FIRST-PERSON: Still coercive -- China's two-child policy
DALLAS (BP) -- You've heard the news: China is fully abandoning its one-child-per-family birth policy. Now it's a two-child-per-family policy.
The Wall Street Journal described China's one-child policy as "the most notorious of the Communist Party's intrusions into Chinese lives" and "one of the worst government intrusions on freedom in world history." The new policy will still limit the number of children a family has, now to two, instead of one. The Journal says this shows "Beijing isn't ready to totally relinquish its grip on the homes and bedrooms of its people."
Reggie Littlejohn, president of Women's Rights Without Frontiers that opposes abortion and sexual slavery in China, agrees. She has traveled the world attempting to convince national and international leaders to lean on China to drop its population policy. "A two-child policy will not end any of the human rights abuses caused by the one-child policy, including forced abortion, involuntary sterilization or the sex-selective abortion of baby girls."
Littlejohn maintains that China's one-child birth policy has, for most of its 35-year existence, been more about the Chinese Communist Party's power and domination over the population than it has been about keeping the population at a certain level.
The worst part about the policy simply has not gone away. It's still coercive.
Political economist Nicholas Eberstadt of the American Enterprise Institute says the Chinese government is simply unwilling to dispense with the instruments of control that have accompanied its birth policy. Plus, he says, there are issues like "the difficulty of retasking the vast army of population-control bureaucrats" and "the value of the hefty fines exacted for out-of-quota births."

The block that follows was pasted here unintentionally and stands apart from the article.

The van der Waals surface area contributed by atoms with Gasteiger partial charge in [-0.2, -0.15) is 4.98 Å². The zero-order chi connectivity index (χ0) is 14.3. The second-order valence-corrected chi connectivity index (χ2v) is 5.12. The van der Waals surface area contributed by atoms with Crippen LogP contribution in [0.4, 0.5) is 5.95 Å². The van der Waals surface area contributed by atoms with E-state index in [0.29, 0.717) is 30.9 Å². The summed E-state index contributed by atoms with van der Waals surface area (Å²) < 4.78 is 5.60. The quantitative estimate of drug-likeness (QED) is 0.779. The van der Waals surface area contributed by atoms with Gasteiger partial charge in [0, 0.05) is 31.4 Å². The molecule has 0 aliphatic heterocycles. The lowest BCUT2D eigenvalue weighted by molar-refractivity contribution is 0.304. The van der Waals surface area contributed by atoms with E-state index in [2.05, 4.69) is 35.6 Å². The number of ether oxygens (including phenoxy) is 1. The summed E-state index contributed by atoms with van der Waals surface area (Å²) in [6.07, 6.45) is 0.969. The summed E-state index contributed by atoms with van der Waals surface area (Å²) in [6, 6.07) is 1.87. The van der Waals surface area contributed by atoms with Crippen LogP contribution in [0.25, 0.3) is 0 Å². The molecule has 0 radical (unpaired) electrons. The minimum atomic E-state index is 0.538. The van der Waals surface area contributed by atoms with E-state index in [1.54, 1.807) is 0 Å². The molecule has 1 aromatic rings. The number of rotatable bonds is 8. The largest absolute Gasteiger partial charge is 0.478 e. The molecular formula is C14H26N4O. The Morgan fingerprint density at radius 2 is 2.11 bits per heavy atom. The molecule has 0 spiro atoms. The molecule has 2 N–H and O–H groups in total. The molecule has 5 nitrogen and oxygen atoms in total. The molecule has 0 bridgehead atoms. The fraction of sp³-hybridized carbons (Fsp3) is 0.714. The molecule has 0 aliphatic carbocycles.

The change to a two-child policy was a demographic decision made at a meeting of China's top party leaders known as the Fifth Plenum. At that meeting leaders laid out a five-year plan for "moderately high growth." But, this change may be too little too late to avert the economic consequences of the rapid graying of China.
A shrinking workforce is a real impediment to growth. But China has known this for decades. China's population growth was already well below replacement when the one-child policy was rolled out in the late 1970s.
The implementation was brutal. Some families practiced infanticide, really gendercide, to get the desired boy. Now ultrasound facilitates sex-selective abortions. Last year, 116 boys were born for every 100 girls, a recipe for disruptive imbalance.
Two years ago, China issued a partial relaxation of its birth policy, allowing couples in which both spouses were only children to have two kids. Not enough couples applied for second birth permits to make much of a difference. Many couples worried about the expense of having a second child. Plus there's just a sort of one-child mindset that's not quickly reversed.
I have spoken with Chinese people who moved to America who were fine with the policy. But after living here a few years, they happily bore second children.
What's needed in China is the dawning of freedom and sanctity of life.